I’m trying, after lots of travel, to get back on schedule of posting here (early) every Friday. Today’s message is closely related to, and ties together with, several past messages that I will provide links to.
One of my favorite legends from Spain is that of the motto of the city of Sevilla. I have discussed the origin of the motto and an 1862 medallion with NODO, then a 1775 and an 1874 medallion with both the NODO slogan and another – Give Light, Always Faithful, and a second chapter on the Give Light slogan and emotional vampires.
Above is the city flag, with the emblem of the motto. Briefly, the king Alfonso X was in a dispute with his son back in the 13th century, and he took refuge in the city of Sevilla. The city of Sevilla supported him, and the legend is that he gave Sevilla this motto in gratitude for their support. The image of what looks like an “8” is a madeja, a bundle of wool. So if you read the motto, it would be NO MADEJA DO, a phonetic way of saying NO ME HA DEJADO, which in English is THEY HAVE NOT LEFT ME, or THEY HAVE NOT ABANDONED ME.
I’ve been doing some more thinking on Let a Man Examine Himself. And I shared in my improvement on Mark Twain’s quote on the three kinds of lies that the worst damned lie is personal denial and self deception. I also shared that the most important part of the prodigal son stories is that self examination led to sight and hearing, recognition of the problem, as “he came to his senses.”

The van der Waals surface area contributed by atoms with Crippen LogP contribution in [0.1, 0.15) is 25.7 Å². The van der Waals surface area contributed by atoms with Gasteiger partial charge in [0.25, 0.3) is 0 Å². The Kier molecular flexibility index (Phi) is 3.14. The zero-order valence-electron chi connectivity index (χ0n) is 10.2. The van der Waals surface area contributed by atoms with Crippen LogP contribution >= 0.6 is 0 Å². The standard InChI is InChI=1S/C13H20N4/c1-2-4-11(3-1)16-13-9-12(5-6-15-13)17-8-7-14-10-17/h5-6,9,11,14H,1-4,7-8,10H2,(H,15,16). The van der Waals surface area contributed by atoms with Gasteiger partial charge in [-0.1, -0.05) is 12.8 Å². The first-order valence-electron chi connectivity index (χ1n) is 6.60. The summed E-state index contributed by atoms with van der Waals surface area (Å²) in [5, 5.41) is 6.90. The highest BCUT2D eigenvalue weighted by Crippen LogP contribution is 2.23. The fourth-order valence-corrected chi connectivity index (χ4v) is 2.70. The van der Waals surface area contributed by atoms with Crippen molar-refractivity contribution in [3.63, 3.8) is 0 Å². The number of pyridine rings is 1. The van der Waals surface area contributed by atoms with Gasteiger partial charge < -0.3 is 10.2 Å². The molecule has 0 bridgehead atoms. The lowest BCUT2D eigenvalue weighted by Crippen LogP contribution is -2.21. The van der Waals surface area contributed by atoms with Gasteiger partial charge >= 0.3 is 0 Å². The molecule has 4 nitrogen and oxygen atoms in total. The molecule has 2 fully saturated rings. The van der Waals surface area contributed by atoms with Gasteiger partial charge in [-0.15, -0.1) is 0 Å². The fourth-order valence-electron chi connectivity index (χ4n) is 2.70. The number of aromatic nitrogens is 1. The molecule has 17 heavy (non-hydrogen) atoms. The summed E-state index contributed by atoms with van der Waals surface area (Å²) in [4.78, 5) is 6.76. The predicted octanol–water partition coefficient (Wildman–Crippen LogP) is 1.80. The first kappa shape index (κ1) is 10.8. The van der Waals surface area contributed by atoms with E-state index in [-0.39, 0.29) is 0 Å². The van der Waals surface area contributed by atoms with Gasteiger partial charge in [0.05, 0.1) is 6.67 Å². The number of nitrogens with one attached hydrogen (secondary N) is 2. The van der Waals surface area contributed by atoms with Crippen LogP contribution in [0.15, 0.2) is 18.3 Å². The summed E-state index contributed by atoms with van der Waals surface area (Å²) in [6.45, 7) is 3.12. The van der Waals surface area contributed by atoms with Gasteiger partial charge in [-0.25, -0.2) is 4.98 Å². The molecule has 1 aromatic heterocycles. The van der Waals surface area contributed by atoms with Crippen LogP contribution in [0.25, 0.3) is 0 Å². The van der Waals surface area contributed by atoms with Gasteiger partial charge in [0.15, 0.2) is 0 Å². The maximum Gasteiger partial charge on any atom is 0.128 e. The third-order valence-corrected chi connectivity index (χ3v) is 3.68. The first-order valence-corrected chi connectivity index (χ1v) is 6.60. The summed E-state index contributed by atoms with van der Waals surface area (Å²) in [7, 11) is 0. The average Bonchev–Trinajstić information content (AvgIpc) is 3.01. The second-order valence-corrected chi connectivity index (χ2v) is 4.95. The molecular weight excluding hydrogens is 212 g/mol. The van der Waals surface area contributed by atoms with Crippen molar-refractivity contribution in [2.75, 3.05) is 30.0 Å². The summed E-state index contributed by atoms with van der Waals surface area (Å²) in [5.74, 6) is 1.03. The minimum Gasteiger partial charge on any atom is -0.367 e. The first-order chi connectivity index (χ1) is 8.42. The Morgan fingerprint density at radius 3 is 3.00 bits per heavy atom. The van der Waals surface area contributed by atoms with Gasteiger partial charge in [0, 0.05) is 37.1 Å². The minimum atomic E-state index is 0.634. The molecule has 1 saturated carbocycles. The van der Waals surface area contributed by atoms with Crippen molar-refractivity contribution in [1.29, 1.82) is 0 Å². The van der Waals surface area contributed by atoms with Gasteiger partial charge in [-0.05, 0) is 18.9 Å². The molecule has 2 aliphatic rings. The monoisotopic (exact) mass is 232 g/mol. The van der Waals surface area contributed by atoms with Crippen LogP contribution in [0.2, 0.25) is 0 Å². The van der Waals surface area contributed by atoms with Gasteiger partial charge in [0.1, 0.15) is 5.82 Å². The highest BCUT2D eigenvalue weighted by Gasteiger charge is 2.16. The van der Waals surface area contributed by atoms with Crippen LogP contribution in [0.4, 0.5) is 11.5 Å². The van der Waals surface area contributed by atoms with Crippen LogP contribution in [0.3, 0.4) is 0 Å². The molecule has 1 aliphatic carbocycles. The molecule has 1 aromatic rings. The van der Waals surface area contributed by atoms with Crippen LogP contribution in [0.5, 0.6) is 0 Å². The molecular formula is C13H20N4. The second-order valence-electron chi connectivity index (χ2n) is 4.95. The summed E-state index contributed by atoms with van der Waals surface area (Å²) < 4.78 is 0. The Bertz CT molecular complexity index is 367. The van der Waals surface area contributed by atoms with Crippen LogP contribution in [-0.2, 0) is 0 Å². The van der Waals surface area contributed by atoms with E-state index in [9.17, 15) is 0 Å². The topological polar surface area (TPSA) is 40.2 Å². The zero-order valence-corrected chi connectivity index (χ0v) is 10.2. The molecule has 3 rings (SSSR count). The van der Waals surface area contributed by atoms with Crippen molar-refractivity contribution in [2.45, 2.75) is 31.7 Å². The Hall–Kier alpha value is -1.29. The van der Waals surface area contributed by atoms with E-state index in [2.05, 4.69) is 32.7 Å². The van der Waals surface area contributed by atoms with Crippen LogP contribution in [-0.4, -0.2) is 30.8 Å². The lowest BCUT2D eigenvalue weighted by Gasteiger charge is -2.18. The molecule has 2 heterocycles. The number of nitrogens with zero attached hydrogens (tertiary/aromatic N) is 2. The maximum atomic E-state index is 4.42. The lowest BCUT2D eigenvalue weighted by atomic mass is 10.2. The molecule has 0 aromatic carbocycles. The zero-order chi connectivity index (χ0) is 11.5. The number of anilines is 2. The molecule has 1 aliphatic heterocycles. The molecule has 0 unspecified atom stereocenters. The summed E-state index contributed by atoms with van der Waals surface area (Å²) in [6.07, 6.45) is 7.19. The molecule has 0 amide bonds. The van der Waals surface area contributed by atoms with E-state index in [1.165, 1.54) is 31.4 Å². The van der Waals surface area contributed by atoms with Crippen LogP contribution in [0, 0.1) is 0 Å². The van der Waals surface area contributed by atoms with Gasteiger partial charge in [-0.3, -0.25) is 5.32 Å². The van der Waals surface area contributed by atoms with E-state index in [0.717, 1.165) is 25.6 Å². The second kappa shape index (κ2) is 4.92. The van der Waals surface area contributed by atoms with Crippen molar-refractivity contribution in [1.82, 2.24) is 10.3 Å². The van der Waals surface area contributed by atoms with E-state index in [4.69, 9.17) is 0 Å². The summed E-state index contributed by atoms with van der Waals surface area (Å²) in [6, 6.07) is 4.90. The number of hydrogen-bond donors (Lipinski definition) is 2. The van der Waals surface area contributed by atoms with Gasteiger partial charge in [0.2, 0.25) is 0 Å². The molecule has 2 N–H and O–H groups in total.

After I read Proverbs 28:13, He who conceals his sins does not prosper, but whoever confesses and renounces them finds mercy, I looked at the verse in Spanish. The word used for renounce is “deja,” from dejar. That is the same verb in the NODO motto NO ME HA DEJADO. And while Alfonso X was referring to the city of Sevilla not leaving or abandoning him, dejar is also the verb used to say a lover has left or forgotten their beloved.
Now the definition of sin is deliberate disobedience to the known will of God. And I know it is God’s will for me to make the most of my life, which I have said involves examining what is truly important to me – what I spend my time and my money on. And sharing Good Love and Better Love is also truly important to me. As I reflect on that, and Proverbs 28:13, I have to ask myself what do I want to leave, abandon, forget (dejar)? And the next thought that comes is in Spanish: “Quiero dejarlo, a….,” which is “I want to leave, abandon, forget ….” Thinking in both languages, I come up with my own motto with symbols, maybe for a future flag:
This set of symbols would become “key row D heart lo,” or “quiero dejarlo,” which again in English would be “I want to leave, abandon, forget (it).” And there are a couple more possible twists. We know that the heart is deceitful, so while it is part of indicating with the symbols in my motto that I want to leave something, the interpretation could easily be changed to say I want to love that same something. And that is how our heart is – even when we know with our mind we need to leave something, our deceitful heart often convinces us that we will be happier if we DON’T leave it, and we think we must follow our heart. Just as the heart is used on bumper stickers and t-shirts to say “I love something,” the verb dejar is actually used to mean “to permit” at times – to allow or to let do something. So again, my symbolic message could be interpreted as “I want to be allowed to do something” rather than “I want to abandon something.”
And that is exactly how (my) life is. I want to leave, abandon, and forget the external drama and turmoil that drives a wedge between me and those I have relationships with, including God. But my deceitful heart, with no conscious thought on my part, changes the message I act on and drives the wedge in anyway.
The answer is always the same – know our hearts are deceitful, be on guard to see and hear the truth, and come to our senses as often as needed, then act.